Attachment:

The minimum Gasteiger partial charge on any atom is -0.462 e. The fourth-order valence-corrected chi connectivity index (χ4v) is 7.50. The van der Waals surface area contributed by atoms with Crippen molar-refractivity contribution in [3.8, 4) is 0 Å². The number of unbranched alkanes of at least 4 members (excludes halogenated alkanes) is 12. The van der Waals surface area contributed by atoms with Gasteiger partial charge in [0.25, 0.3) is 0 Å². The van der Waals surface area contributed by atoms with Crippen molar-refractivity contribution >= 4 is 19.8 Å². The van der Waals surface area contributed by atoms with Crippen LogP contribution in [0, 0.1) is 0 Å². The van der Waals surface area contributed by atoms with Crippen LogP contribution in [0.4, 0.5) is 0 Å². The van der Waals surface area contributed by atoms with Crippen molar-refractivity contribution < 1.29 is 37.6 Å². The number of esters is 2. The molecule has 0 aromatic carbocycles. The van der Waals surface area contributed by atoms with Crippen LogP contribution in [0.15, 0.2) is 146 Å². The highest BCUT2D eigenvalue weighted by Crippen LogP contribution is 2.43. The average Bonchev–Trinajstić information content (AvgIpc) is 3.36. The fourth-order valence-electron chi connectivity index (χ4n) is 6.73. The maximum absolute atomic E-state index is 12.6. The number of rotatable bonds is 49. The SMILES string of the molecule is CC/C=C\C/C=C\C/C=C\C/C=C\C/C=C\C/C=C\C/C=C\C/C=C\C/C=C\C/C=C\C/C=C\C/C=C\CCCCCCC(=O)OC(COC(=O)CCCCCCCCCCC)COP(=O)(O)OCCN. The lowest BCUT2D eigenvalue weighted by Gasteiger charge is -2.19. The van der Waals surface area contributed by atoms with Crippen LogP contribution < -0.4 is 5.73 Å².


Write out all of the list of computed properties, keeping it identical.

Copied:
The minimum Gasteiger partial charge on any atom is -0.462 e. The fourth-order valence-corrected chi connectivity index (χ4v) is 7.50. The van der Waals surface area contributed by atoms with Crippen molar-refractivity contribution in [3.8, 4) is 0 Å². The number of unbranched alkanes of at least 4 members (excludes halogenated alkanes) is 12. The van der Waals surface area contributed by atoms with Gasteiger partial charge in [0.25, 0.3) is 0 Å². The van der Waals surface area contributed by atoms with Crippen molar-refractivity contribution >= 4 is 19.8 Å². The van der Waals surface area contributed by atoms with Crippen LogP contribution in [0, 0.1) is 0 Å². The van der Waals surface area contributed by atoms with Crippen LogP contribution in [0.4, 0.5) is 0 Å². The van der Waals surface area contributed by atoms with Crippen molar-refractivity contribution < 1.29 is 37.6 Å². The number of esters is 2. The molecule has 0 aromatic carbocycles. The van der Waals surface area contributed by atoms with Crippen LogP contribution in [0.15, 0.2) is 146 Å². The highest BCUT2D eigenvalue weighted by Crippen LogP contribution is 2.43. The average Bonchev–Trinajstić information content (AvgIpc) is 3.36. The fourth-order valence-electron chi connectivity index (χ4n) is 6.73. The maximum absolute atomic E-state index is 12.6. The number of rotatable bonds is 49. The SMILES string of the molecule is CC/C=C\C/C=C\C/C=C\C/C=C\C/C=C\C/C=C\C/C=C\C/C=C\C/C=C\C/C=C\C/C=C\C/C=C\CCCCCCC(=O)OC(COC(=O)CCCCCCCCCCC)COP(=O)(O)OCCN. The lowest BCUT2D eigenvalue weighted by Gasteiger charge is -2.19. The van der Waals surface area contributed by atoms with Crippen LogP contribution < -0.4 is 5.73 Å².